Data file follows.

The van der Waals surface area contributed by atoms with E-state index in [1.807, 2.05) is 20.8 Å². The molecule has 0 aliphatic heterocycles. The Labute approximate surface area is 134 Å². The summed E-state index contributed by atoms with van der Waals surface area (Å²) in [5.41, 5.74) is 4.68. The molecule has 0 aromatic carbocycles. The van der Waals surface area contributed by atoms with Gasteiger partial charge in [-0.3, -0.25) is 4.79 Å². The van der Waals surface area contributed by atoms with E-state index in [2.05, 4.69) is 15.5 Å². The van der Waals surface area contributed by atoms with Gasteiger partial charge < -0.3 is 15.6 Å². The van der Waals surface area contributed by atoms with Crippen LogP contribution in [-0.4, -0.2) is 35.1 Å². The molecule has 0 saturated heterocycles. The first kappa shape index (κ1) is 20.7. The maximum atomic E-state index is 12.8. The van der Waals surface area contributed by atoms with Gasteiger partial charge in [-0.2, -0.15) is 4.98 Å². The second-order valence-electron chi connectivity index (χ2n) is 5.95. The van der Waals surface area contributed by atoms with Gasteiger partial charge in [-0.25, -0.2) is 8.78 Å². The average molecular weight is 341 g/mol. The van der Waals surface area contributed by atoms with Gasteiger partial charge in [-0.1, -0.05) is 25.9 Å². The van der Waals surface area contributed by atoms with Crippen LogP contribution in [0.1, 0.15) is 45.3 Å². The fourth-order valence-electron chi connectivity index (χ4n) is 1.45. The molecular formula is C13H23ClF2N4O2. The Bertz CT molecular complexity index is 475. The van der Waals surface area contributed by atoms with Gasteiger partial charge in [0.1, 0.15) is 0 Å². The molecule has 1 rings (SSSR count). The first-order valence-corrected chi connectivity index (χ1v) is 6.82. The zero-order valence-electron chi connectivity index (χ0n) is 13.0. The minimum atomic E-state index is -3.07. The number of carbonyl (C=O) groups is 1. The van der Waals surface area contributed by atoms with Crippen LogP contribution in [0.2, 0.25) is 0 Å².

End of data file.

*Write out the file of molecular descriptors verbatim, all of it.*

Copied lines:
The van der Waals surface area contributed by atoms with E-state index in [1.807, 2.05) is 20.8 Å². The molecule has 0 aliphatic heterocycles. The Labute approximate surface area is 134 Å². The summed E-state index contributed by atoms with van der Waals surface area (Å²) in [5.41, 5.74) is 4.68. The molecule has 0 aromatic carbocycles. The van der Waals surface area contributed by atoms with Gasteiger partial charge in [-0.3, -0.25) is 4.79 Å². The van der Waals surface area contributed by atoms with E-state index in [2.05, 4.69) is 15.5 Å². The van der Waals surface area contributed by atoms with Gasteiger partial charge < -0.3 is 15.6 Å². The van der Waals surface area contributed by atoms with Crippen LogP contribution in [-0.4, -0.2) is 35.1 Å². The molecule has 0 saturated heterocycles. The first kappa shape index (κ1) is 20.7. The maximum atomic E-state index is 12.8. The van der Waals surface area contributed by atoms with Gasteiger partial charge in [-0.2, -0.15) is 4.98 Å². The second-order valence-electron chi connectivity index (χ2n) is 5.95. The van der Waals surface area contributed by atoms with Gasteiger partial charge in [-0.25, -0.2) is 8.78 Å². The average molecular weight is 341 g/mol. The van der Waals surface area contributed by atoms with Gasteiger partial charge in [-0.1, -0.05) is 25.9 Å². The van der Waals surface area contributed by atoms with Crippen LogP contribution in [0.1, 0.15) is 45.3 Å². The fourth-order valence-electron chi connectivity index (χ4n) is 1.45. The molecular formula is C13H23ClF2N4O2. The Bertz CT molecular complexity index is 475. The van der Waals surface area contributed by atoms with Gasteiger partial charge in [0.1, 0.15) is 0 Å². The molecule has 1 rings (SSSR count). The first-order valence-corrected chi connectivity index (χ1v) is 6.82. The zero-order valence-electron chi connectivity index (χ0n) is 13.0. The minimum atomic E-state index is -3.07. The number of carbonyl (C=O) groups is 1. The van der Waals surface area contributed by atoms with Crippen LogP contribution in [0.2, 0.25) is 0 Å².